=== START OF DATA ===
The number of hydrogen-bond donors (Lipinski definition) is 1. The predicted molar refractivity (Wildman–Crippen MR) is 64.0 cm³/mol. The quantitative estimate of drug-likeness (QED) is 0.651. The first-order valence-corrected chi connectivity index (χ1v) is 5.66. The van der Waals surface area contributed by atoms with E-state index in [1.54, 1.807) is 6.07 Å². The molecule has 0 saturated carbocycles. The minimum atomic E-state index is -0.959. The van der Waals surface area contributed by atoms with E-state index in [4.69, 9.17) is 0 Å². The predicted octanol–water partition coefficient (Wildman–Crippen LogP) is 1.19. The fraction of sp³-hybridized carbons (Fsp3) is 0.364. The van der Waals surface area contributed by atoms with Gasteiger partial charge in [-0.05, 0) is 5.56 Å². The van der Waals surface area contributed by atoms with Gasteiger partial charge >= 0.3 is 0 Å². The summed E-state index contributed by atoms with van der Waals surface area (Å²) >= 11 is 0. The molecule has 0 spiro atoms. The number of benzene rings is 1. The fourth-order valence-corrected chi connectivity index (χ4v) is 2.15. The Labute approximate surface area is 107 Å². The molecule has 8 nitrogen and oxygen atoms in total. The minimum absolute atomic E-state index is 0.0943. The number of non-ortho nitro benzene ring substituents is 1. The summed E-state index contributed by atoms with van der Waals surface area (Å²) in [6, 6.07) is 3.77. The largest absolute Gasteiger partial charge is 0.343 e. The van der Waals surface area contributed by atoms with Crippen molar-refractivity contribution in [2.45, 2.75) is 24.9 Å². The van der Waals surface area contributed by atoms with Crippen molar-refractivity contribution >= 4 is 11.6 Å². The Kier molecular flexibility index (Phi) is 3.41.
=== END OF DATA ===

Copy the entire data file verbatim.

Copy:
The number of hydrogen-bond donors (Lipinski definition) is 1. The predicted molar refractivity (Wildman–Crippen MR) is 64.0 cm³/mol. The quantitative estimate of drug-likeness (QED) is 0.651. The first-order valence-corrected chi connectivity index (χ1v) is 5.66. The van der Waals surface area contributed by atoms with E-state index in [1.54, 1.807) is 6.07 Å². The molecule has 0 saturated carbocycles. The minimum atomic E-state index is -0.959. The van der Waals surface area contributed by atoms with E-state index in [4.69, 9.17) is 0 Å². The predicted octanol–water partition coefficient (Wildman–Crippen LogP) is 1.19. The fraction of sp³-hybridized carbons (Fsp3) is 0.364. The van der Waals surface area contributed by atoms with Gasteiger partial charge in [-0.05, 0) is 5.56 Å². The van der Waals surface area contributed by atoms with Gasteiger partial charge >= 0.3 is 0 Å². The summed E-state index contributed by atoms with van der Waals surface area (Å²) >= 11 is 0. The molecule has 0 spiro atoms. The number of benzene rings is 1. The fourth-order valence-corrected chi connectivity index (χ4v) is 2.15. The Labute approximate surface area is 107 Å². The molecule has 8 nitrogen and oxygen atoms in total. The minimum absolute atomic E-state index is 0.0943. The number of non-ortho nitro benzene ring substituents is 1. The summed E-state index contributed by atoms with van der Waals surface area (Å²) in [6, 6.07) is 3.77. The largest absolute Gasteiger partial charge is 0.343 e. The van der Waals surface area contributed by atoms with Crippen molar-refractivity contribution in [2.45, 2.75) is 24.9 Å². The van der Waals surface area contributed by atoms with Crippen molar-refractivity contribution >= 4 is 11.6 Å². The Kier molecular flexibility index (Phi) is 3.41.